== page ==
Day asked United Methodists in the United States to join in a campaign sponsored by Church World Service to win public support for congressional measures aimed at stepped up U.N. investigation of the situation. Noting that the U.N. High Commission on Human Rights is organizing a fact-finding mission, Day said that increased messages to Congress will strengthen the cause of peace and show support for the international solution in Sudan.

“The suffering of the people of Sudan is enormous.” Day said. “The U.N. states that 2 million Sudanese have died and 4 million out of a population of 29 million are internally displaced. The root causes ... include disputes over resources, power, the role of religion in the state and self-determination.”

The fact-finding mission from the U.N. High Commissioner’s Office has spent time in Chad and noted that in the past year at least 110,000 people have fled from Darfur. Other U.N. sources say that 700,000 people are internally displaced in Darfur. Atrocities have been reported, including killings and the destruction of towns, villages, schools, wells and food supplies.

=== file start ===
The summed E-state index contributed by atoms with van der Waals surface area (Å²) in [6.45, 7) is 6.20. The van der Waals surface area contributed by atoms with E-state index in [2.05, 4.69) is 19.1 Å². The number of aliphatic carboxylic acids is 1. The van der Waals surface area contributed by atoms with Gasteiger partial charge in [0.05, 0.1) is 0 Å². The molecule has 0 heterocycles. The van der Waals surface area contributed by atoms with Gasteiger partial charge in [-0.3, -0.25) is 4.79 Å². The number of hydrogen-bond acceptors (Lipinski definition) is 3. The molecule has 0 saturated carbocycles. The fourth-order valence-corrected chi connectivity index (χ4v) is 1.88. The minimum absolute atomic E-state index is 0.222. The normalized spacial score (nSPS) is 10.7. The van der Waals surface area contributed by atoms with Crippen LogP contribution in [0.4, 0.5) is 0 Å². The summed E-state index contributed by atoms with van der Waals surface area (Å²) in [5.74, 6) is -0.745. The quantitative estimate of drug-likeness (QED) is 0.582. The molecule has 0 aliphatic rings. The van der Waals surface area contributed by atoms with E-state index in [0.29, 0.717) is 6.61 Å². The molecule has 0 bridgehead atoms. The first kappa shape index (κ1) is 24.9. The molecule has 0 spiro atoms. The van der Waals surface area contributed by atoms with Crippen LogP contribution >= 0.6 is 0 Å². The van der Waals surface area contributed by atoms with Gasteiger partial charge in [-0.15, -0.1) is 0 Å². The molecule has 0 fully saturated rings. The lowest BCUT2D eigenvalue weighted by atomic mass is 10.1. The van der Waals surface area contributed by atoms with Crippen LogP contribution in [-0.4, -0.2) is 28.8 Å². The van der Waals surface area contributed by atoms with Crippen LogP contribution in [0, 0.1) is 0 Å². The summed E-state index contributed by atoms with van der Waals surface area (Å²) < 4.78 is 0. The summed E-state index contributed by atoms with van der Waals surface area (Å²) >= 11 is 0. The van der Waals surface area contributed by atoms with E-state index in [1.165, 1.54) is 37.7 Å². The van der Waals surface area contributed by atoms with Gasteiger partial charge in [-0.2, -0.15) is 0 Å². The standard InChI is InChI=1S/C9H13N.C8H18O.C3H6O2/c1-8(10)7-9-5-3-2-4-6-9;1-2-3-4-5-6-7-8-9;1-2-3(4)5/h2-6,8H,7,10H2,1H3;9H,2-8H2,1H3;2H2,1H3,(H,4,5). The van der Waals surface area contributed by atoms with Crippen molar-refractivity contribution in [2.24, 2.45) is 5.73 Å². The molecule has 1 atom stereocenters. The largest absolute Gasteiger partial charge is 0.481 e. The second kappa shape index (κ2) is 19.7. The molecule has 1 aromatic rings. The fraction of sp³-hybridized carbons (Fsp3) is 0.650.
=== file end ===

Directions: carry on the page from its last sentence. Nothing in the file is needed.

An official of the U.S. Agency for International Development on April 27 said that black Africans in Sudan were victims of “ethnic cleansing.”

Day appealed to United Methodists worldwide to directly contact U.N. officials on behalf of greater peace efforts in Sudan. He expressed hope that the African Union, an umbrella organization, would move swiftly to set up a regional peacekeeping force.

The United Methodist Committee on Relief has set up a Sudan Emergency fund to respond to the needs of refugees entering Chad. The United Methodist relief arm is working with partner agencies, including Actions by Churches Together, an alliance of many denominations. Contributions may be sent to Sudan Emergency, UMCOR, 475 Riverside Drive, New York, NY 10115 (Advance No. 184385).

*Wright is a correspondent for United Methodist News Service

News media contact: (412) 325-6080 during General Conference, April 27-May 7. After May 10: (615) 742-5470.